How should we judge a government?

In Malaysia, if you don't watch television or read newspapers, you are uninformed; but if you do, you are misinformed!

"If you're not careful, the newspapers will have you hating the people who are being oppressed, and loving the people who are doing the oppressing." - Malcolm X

Never argue with stupid people, they will drag you down to their level and then beat you with experience - Mark Twain
Never argue with an idiot, otherwise people won't know which one of you is the idiot.
Since light travels faster than sound, some people appears bright - until you hear them speak.

Why we should be against censorship in a court of law: Publicity is the very soul of justice … it keeps the judge himself, while trying, under trial. - Jeremy Bentham

"Our government is like a baby's alimentary canal, with a happy appetite at one end and no responsibility at the other. " - Ronald Reagan


Government fed by the people

Government fed by the people

Career options

Career options
I suggest government... because nobody has ever been caught.

Corruption so prevalent it affects English language?

Corruption so prevalent it affects English language?

When there's too much dirt...

When there's too much dirt...
We need better tools... to cover up mega corruptions.

Prevent bullying now!

Prevent bullying now!
If you're not going to speak up, how is the world supposed to know you exist? “Orang boleh pandai setinggi langit, tapi selama ia tidak menulis, ia akan hilang di dalam masyarakat dan dari sejarah.” - Ananta Prameodya Toer (Your intellect may soar to the sky but if you do not write, you will be lost from society and to history.)

Thursday, October 13, 2016

Being a doctor may seem glamorous but most doctor parents do not encourage their offspring to follow their footsteps

A letter to The Star from Senior Doc, Malacca:

Failure is precursor of success

Excerpt:

"I am of the humble opinion that had more doctors stepped forward to share their heart-breaking stories in public, it would discourage many young people from doing medicine, for the sacrifice involved is indeed too great – so great that many doctors have dissuaded their offspring from joining the profession!
All we see is success but we have never seen how these successful people suffered in the first place.
Alas, it depends on what you want in life. If you want a life of riches, job stability, glamour and easy money, again and again many senior members of the profession have pointed out that it is not as easy as you would have imagined.
Life’s priorities also tend to change with time and place. You will definitely find that your life’s priorities are dynamic and in constant motion.
What you want now is not what you want 10 years down the road. Too many doctors have regretted their career choices.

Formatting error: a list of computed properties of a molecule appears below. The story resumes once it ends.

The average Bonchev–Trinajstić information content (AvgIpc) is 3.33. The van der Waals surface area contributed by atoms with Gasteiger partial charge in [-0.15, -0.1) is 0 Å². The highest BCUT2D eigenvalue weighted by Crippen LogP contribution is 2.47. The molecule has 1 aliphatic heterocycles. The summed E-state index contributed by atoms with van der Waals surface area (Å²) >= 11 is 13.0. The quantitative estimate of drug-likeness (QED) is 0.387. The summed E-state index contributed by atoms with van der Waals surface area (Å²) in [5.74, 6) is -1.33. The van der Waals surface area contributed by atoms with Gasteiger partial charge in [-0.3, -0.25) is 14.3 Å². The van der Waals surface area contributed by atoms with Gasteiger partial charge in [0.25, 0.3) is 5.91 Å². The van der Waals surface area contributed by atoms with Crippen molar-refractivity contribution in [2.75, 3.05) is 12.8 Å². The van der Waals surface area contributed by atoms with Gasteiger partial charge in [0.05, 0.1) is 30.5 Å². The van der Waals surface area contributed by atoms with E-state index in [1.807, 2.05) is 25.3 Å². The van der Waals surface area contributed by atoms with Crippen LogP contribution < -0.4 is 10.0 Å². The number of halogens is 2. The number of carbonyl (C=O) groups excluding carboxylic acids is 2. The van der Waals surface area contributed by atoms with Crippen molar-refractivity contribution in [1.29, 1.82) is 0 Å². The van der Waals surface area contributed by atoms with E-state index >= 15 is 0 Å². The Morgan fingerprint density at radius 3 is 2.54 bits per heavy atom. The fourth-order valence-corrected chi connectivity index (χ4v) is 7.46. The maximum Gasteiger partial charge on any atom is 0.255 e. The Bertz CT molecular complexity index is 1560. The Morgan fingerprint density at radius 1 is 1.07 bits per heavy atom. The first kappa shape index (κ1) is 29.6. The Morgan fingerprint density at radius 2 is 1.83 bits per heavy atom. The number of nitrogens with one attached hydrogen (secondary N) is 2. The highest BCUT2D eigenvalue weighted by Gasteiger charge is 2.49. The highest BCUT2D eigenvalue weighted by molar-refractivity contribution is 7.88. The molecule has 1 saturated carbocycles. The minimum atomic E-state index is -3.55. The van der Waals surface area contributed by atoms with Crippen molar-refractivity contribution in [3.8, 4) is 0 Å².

The frustration is understandable, the failures are difficult to stomach, the financial and time constraints are too much to bear, but as with all choices in life, there is a price to pay."
Another letter 'in response to the letters “It’s devastating to fail students at the final hurdle” by Disappointed Parent (The Star, Oct 7) http://www.thestar.com.my/opinion/letters/2016/10/07/its-devastating-to-fail-students-at-the-final-hurdle/  and “Look into the real reasons for failure” by Pilocarpine (The Star, Oct 8) http://www.thestar.com.my/opinion/letters/2016/10/08/look-into-the-real-reasons-for-sons-failure/ ':
Excerpt: 
"In writing this letter, I seek the attention of the Malaysian medical fraternity, medical schools, Malaysia Medical Council (MMC), PTPTN, and parents of medical students. It’s my sincere hope that what happened to me will not happen to others.
I believe that I’m in a position to comment on this matter as a former medical student and now a medical dropout from a private medical university. I can certainly feel the agony felt by Disappointed Parent, and I too have received similar advice like the one given by Pilocarpine.
After failing my medical course, I now face an uncertain future with a huge – almost six-figure –PTPTN loan which I will struggle to pay back.
I believe the root cause of this issue is the structure of the final year medical exams. The medical cases given in the exams are variable and will be judged by two senior medical doctors.
Exactly what is the requirement to pass is unclear with each of those senior medical doctors having their own judgement.
Some of them are known to be strict while others are lenient. Here is where the element of luck can play a crucial role in determining a pass or failure.
Can the competence of a medical student in just one or two cases in the final year exam be used to judge his overall fitness to become a doctor? Wouldn’t all the training for the past four/ five years in medical school be worth anything at all? Why can’t the overall competence of a doctor be judged during the two-year housemanship period?"
Link

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